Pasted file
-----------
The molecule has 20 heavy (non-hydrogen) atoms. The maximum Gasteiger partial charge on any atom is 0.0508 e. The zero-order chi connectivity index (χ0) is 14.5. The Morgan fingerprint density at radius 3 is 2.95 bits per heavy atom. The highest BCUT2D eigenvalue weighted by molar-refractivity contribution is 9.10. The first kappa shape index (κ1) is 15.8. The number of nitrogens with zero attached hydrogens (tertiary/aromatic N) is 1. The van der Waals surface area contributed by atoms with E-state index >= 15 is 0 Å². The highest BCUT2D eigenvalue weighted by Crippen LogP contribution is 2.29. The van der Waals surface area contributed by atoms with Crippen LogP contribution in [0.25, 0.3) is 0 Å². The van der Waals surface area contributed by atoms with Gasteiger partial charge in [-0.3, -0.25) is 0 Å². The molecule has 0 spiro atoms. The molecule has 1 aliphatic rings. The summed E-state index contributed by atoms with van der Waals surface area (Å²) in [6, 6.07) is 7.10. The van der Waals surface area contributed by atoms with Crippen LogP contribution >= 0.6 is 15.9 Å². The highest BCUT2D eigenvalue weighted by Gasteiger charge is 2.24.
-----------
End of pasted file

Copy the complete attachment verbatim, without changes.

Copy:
The molecule has 20 heavy (non-hydrogen) atoms. The maximum Gasteiger partial charge on any atom is 0.0508 e. The zero-order chi connectivity index (χ0) is 14.5. The Morgan fingerprint density at radius 3 is 2.95 bits per heavy atom. The highest BCUT2D eigenvalue weighted by molar-refractivity contribution is 9.10. The first kappa shape index (κ1) is 15.8. The number of nitrogens with zero attached hydrogens (tertiary/aromatic N) is 1. The van der Waals surface area contributed by atoms with E-state index >= 15 is 0 Å². The highest BCUT2D eigenvalue weighted by Crippen LogP contribution is 2.29. The van der Waals surface area contributed by atoms with Crippen LogP contribution in [0.25, 0.3) is 0 Å². The van der Waals surface area contributed by atoms with Gasteiger partial charge in [-0.3, -0.25) is 0 Å². The molecule has 0 spiro atoms. The molecule has 1 aliphatic rings. The summed E-state index contributed by atoms with van der Waals surface area (Å²) in [6, 6.07) is 7.10. The van der Waals surface area contributed by atoms with Crippen LogP contribution >= 0.6 is 15.9 Å². The highest BCUT2D eigenvalue weighted by Gasteiger charge is 2.24.